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Spokane Swifts band together for the distance

UPDATED: Sat., May 5, 2018, 12:38 p.m.

The Spokane Swifts Running Team heads off for a Bloomsday training run on Tuesday. (Colin Mulvany / The Spokesman-Review)
The Spokane Swifts Running Team heads off for a Bloomsday training run on Tuesday. (Colin Mulvany / The Spokesman-Review)

Running has always been in Heather LeFriec’s blood.

Since she was in high school, LeFriec has covered every inch of Spokane in her running shoes. She’s been on the track improving her speed and on the trails, pushing herself to reach marathon distances.

She and her twin sister, Heidi Bresson, stood out on their high school cross country team at Oak Harbor, earning them both spots on the cross country squad at Gonzaga University.

Nearly two decades later, the 46-year-old LeFriec is still lacing up her running shoes and hitting the Spokane trails – and she’s not alone. At times, LeFriec is joined by roughly 30 women in a run, including her sister, who share LeFriec’s obsession with long-distance running.

They call themselves the Spokane Swifts and they pride themselves on being the only all-women’s competitive running team in the Inland Northwest.

“We want to nurture women runners in the greater Spokane area who want to be better, stronger, faster at running and in life,” LeFriec said.

While there are normally about 30 women at one of the handful of runs organized throughout the week, the Spokane Swifts have roughly 150 official members who join LeFriec on the trails throughout the month.

Their numbers have grown exponentially since the group’s conception 10 years ago. LeFriec said the Swifts started with 14 members in 2008 when she and another local runner, Janet Collar, first strung together a group of former collegiate runners who were still looking to compete.

Collar was the first to propose the idea of forming some kind of running team after USA Track and Field announced that Spokane would host the 2008 National Club Cross Country Championships. She scrambled to make the team official with USATF and came up with the name Spokane Swifts.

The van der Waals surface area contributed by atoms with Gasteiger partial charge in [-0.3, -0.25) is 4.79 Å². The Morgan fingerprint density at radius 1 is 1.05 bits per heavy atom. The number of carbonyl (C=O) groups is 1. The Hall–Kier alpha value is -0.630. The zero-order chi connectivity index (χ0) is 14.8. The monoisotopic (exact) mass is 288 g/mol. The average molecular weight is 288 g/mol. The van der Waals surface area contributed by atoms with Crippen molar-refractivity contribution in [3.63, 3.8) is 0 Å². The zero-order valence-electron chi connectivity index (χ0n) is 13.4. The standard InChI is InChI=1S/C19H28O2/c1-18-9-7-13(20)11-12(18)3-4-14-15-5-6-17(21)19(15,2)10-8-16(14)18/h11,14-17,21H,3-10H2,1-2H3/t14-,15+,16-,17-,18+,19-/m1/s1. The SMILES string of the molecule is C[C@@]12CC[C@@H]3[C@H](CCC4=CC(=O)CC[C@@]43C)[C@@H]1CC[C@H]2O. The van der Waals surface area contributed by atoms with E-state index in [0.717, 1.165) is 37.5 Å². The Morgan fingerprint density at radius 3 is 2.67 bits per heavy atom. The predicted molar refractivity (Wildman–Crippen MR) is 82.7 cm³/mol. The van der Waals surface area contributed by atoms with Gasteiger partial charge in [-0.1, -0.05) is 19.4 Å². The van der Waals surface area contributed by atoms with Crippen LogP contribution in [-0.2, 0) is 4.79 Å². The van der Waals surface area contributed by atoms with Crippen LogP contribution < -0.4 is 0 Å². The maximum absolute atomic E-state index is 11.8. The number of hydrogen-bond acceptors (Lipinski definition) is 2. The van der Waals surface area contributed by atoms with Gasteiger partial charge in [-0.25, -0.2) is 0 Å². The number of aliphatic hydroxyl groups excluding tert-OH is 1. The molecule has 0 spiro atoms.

“I just thought of a random name,” Collar said. “I just thought, well, swift’s a bird and it flies pretty quickly and pretty quietly.”

They found a generic bird logo and threw together uniforms for the mid-December race. LeFriec and Collar split the group in two teams to compete against clubs from all over the country.

Their top team of eight runners, including LeFriec and Collar, competed in the women’s open division and took 11th place out of 21 teams in a race that stretched 6 kilometers.

“It was a very humbling experience,” LeFriec said.

The Swifts will finally get their chance at redemption this year when the USATF National Club Cross Country Championship returns to Spokane in December. LeFriec said she’s hoping to get the majority of the runners back from their original team to compete for Spokane.

But it won’t be easy. Most of those runners are now in their mid-40s, leading hectic lives, and often don’t have enough time to train. Some have since moved out of Spokane, such as Collar, who is living in Pullman.

“It’s hard,” LeFriec said. “A lot of us are getting older, some of us are not running as much, but we’re going to try and put together that original team.”

Chances are, LeFriec will have some holes to fill, but she’ll have plenty of competitors to choose. The Spokane Swifts are packed full of runners who have met the fitness requirements to be in the group.

Most members can maintain a mile pace of less than 8 minutes, but it varies by age. Since the 2008 race, the Swifts have attracted women who meet the time requirements for their respective age groups from all over Spokane, ranging from 19 years old to 75. There were originally no restrictions on men joining the group, but LeFriec said the Swifts have only seemed to attract women.

“It’s not that we meant to be only women, it’s just how it turned out,” she said.

Most of the women meet up with fellow Swifts at least once a month for practices and usual train for marathons, half marathons and triathlons across the country. They train for speed on the track during the week and get on the trails on the weekends for long runs that vary between 10 and 20 miles.

The Swifts have recently hit the trails more often than the track to train for Bloomsday, Sunday morning in downtown Spokane. LeFriec said she expects the majority or her Swifts will be dressed in their pink-and-black colors and running the race.

LeFriec hopes the group will continue to grow and be a sort of hub for women looking to compete alongside other competitive women in the Northwest.

“I feel like our group has been a great support group,” LeFriec said. “It’s just a group of women who like to empower other women. That’s probably our main mission. It’s just women empowering other women through the sport of running.”


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